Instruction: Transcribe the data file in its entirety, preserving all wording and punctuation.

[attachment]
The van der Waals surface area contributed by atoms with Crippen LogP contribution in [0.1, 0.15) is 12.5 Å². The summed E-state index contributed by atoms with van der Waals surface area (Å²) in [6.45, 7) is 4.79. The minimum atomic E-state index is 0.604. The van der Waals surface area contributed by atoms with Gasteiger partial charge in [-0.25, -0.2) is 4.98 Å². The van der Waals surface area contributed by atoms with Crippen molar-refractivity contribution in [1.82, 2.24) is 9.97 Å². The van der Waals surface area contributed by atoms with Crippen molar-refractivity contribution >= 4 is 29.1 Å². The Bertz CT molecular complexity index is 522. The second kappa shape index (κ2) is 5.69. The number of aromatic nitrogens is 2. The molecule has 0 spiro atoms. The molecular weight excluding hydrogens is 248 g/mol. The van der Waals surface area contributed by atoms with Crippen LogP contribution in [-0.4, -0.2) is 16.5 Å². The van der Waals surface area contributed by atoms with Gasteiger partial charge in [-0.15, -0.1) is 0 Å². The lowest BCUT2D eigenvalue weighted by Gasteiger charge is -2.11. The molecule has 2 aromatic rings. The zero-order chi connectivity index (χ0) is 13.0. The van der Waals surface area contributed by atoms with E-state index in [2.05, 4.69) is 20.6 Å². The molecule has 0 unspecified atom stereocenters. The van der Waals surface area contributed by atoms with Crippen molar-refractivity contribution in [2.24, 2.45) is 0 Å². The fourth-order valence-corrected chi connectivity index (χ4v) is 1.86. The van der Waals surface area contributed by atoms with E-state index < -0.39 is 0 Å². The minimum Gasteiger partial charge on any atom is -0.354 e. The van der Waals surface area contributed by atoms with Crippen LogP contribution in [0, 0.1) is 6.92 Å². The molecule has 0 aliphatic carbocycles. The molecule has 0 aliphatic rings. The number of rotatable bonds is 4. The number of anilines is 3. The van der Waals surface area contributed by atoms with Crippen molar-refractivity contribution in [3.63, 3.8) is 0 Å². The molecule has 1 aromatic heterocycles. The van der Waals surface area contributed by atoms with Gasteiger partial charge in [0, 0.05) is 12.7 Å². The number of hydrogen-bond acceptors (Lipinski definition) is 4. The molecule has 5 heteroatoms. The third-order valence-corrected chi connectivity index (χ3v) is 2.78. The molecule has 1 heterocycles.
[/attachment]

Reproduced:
The van der Waals surface area contributed by atoms with Crippen LogP contribution in [0.1, 0.15) is 12.5 Å². The summed E-state index contributed by atoms with van der Waals surface area (Å²) in [6.45, 7) is 4.79. The minimum atomic E-state index is 0.604. The van der Waals surface area contributed by atoms with Gasteiger partial charge in [-0.25, -0.2) is 4.98 Å². The van der Waals surface area contributed by atoms with Crippen molar-refractivity contribution in [1.82, 2.24) is 9.97 Å². The van der Waals surface area contributed by atoms with Crippen molar-refractivity contribution >= 4 is 29.1 Å². The Bertz CT molecular complexity index is 522. The second kappa shape index (κ2) is 5.69. The number of aromatic nitrogens is 2. The molecule has 0 spiro atoms. The molecular weight excluding hydrogens is 248 g/mol. The van der Waals surface area contributed by atoms with Crippen LogP contribution in [-0.4, -0.2) is 16.5 Å². The van der Waals surface area contributed by atoms with Gasteiger partial charge in [-0.15, -0.1) is 0 Å². The lowest BCUT2D eigenvalue weighted by Gasteiger charge is -2.11. The molecule has 2 aromatic rings. The zero-order chi connectivity index (χ0) is 13.0. The van der Waals surface area contributed by atoms with E-state index in [2.05, 4.69) is 20.6 Å². The molecule has 0 unspecified atom stereocenters. The van der Waals surface area contributed by atoms with Crippen molar-refractivity contribution in [2.24, 2.45) is 0 Å². The fourth-order valence-corrected chi connectivity index (χ4v) is 1.86. The van der Waals surface area contributed by atoms with E-state index < -0.39 is 0 Å². The minimum Gasteiger partial charge on any atom is -0.354 e. The van der Waals surface area contributed by atoms with Crippen LogP contribution in [0, 0.1) is 6.92 Å². The molecule has 0 aliphatic carbocycles. The molecule has 0 aliphatic rings. The number of rotatable bonds is 4. The number of anilines is 3. The van der Waals surface area contributed by atoms with Crippen molar-refractivity contribution in [3.63, 3.8) is 0 Å². The molecule has 1 aromatic heterocycles. The van der Waals surface area contributed by atoms with Gasteiger partial charge in [0, 0.05) is 12.7 Å². The number of hydrogen-bond acceptors (Lipinski definition) is 4. The molecule has 5 heteroatoms. The third-order valence-corrected chi connectivity index (χ3v) is 2.78. The molecule has 1 heterocycles.